members of the committee in shaking the money tree...And individual
members of the committee have a certain familiarity with the
shenanigans they're denouncing."
Engberg ticked off a list.
Foreign influence on U.S. politics: Thompson was a lobbyist for
Toyota. Riady family: Carl Levin got $715 from James Riady. (Yes, just
$715, less than $1,000) Using the White House: When Quayle was VP Don
Nickles signed a letter offering donors the chance to meet the VP at
his house. Fundraising calls from government buildings: Bob Smith did
it from his Senate office. Government employees helping with
fundraising: Max Cleland, when Georgia's Secretary of State, used
state workers to track his supporters.
Engberg concluded with the
everybody is just as guilty of just as serious violations angle:
- "When it comes
to sniffing out the breakdown of a system created to police
money and politics, this committee, like many places on Capitol
Hill, could easily start by setting up a great big mirror."
CNN's The World Today
led into a Wolf Blitzer piece on the White House fighting back by
highlighting Reno's comments. Blitzer ran the same Reagan video as
ABC. After a brief anchor-read item on the Senate hearing, CNN aired a
full report from Bob Franken on the House hearing, making CNN the only
network to acknowledge the House even held a hearing.
2) CNN and
MSNBC did not offer any live coverage Thursday and in the morning on
Today aired an interview segment, but the theme seemed to be
"Can't we all just get along?"
The cable networks resumed
regular programming Thursday with neither CNN or MSNBC offering any
live coverage. CNN provided hourly updates from the Senate from Brooks
Jackson at just past 10am ET, 11am, 12 pm and 2pm, but MSNBC did not
air an update from Joe Johns until about 12:15 pm ET. Instead, MSNBC
spent much of the day showing live reports from Milan, Italy on
"fashion week" in the post Versace era. Neither Jackson or
Johns looked at the House hearings.
Thursday's Today brought
aboard Tim Russert who wasn't bothered by Ickes' memory loss and
argued that it's natural for the public to say they all do the same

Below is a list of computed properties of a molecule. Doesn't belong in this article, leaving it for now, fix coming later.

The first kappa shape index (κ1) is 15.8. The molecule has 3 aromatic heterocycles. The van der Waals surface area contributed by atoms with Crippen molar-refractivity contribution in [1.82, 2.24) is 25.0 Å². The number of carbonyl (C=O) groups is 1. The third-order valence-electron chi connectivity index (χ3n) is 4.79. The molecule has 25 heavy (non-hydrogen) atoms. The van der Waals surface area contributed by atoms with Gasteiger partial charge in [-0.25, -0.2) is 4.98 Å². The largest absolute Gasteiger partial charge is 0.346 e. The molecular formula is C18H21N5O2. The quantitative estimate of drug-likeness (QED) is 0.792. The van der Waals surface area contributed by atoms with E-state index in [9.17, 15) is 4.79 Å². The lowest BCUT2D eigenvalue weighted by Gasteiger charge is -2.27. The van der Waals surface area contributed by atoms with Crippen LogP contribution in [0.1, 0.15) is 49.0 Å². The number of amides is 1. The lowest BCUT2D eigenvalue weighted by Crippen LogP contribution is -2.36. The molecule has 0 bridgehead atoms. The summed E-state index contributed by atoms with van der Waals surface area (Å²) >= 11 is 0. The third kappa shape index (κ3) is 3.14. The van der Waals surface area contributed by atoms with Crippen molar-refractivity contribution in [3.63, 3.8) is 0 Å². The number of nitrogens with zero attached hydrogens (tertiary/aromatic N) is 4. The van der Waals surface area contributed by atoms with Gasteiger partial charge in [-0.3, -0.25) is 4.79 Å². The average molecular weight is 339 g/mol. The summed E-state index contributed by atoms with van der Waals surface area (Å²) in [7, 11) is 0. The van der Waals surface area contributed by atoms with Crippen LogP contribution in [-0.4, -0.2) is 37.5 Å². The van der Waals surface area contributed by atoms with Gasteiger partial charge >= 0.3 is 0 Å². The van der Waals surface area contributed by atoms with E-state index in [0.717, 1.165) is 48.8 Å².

Lauer asked, as transcribed
by MRC news analyst Eric Darbe:
Ickes is clearly up to the task of jousting with these Senators, but
several times, as a matter of fact dozens of times, during his
testimony he used the phrase 'I don't know' or 'I don't remember,'
how damaging to his credibility?"
Russert replied: "Not
very Matt, because people expected that. His goal was simple, avoid
legal trouble, do not implicate himself or the President legally,
and score a few political points, he did what he set out to
After an exchange about
Thompson retracting a charge he made about Clinton meeting with a
union official, Lauer worried about the loss of bipartisanship:
- "Remember back
in January at the inauguration, it was like Woodstock,
Republicans and Democrats walking around, holding hands,
pledging love and peace, nine months later, we fast forward, I
want to play you a little sample of an exchange between
Republicans and Democrats at the hearing yesterday."
Following he clip of a disagreement between Thompson and Glenn,
Lauer wondered: "What happened to peace and love
Lauer stuck to the
topic, next asking: "But will it backfire with the with
voters, with the public who seem to really genuinely like that
spirit of bipartisanship?"
Russert jumped at the
chance to pick up the they all do it theme: "I think so
Matt, and I think the whole issue of campaign finance reform.
They hear all these allegations. They hear people fleeing the
country or taking the fifth or can't remember, and they think
that both parties are avoiding accepting responsibility. The
front page of the paper today: a firm pays $8 million fine. Why?
Because they gave illegal contributions to both parties. And
nothing will be done and the American people will say 'they're